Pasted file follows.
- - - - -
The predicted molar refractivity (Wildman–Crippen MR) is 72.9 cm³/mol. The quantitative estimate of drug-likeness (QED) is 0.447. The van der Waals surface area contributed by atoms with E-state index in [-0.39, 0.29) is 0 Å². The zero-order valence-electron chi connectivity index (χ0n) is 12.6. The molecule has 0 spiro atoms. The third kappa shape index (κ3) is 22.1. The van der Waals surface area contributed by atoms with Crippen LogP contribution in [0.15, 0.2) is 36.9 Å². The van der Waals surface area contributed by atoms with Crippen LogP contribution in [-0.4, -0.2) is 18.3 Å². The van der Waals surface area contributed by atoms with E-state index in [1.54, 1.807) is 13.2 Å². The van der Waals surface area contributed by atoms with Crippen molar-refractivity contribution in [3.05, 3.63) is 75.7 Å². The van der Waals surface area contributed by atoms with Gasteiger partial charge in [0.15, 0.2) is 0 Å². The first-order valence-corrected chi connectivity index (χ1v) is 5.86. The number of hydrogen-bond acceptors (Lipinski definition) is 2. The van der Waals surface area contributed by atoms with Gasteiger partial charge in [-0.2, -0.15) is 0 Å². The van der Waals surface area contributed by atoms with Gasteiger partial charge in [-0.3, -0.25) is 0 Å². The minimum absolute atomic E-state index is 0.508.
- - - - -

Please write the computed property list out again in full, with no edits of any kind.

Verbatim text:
The predicted molar refractivity (Wildman–Crippen MR) is 72.9 cm³/mol. The quantitative estimate of drug-likeness (QED) is 0.447. The van der Waals surface area contributed by atoms with E-state index in [-0.39, 0.29) is 0 Å². The zero-order valence-electron chi connectivity index (χ0n) is 12.6. The molecule has 0 spiro atoms. The third kappa shape index (κ3) is 22.1. The van der Waals surface area contributed by atoms with Crippen LogP contribution in [0.15, 0.2) is 36.9 Å². The van der Waals surface area contributed by atoms with Crippen LogP contribution in [-0.4, -0.2) is 18.3 Å². The van der Waals surface area contributed by atoms with E-state index in [1.54, 1.807) is 13.2 Å². The van der Waals surface area contributed by atoms with Crippen molar-refractivity contribution in [3.05, 3.63) is 75.7 Å². The van der Waals surface area contributed by atoms with Gasteiger partial charge in [0.15, 0.2) is 0 Å². The first-order valence-corrected chi connectivity index (χ1v) is 5.86. The number of hydrogen-bond acceptors (Lipinski definition) is 2. The van der Waals surface area contributed by atoms with Gasteiger partial charge in [-0.2, -0.15) is 0 Å². The van der Waals surface area contributed by atoms with Gasteiger partial charge in [-0.3, -0.25) is 0 Å². The minimum absolute atomic E-state index is 0.508.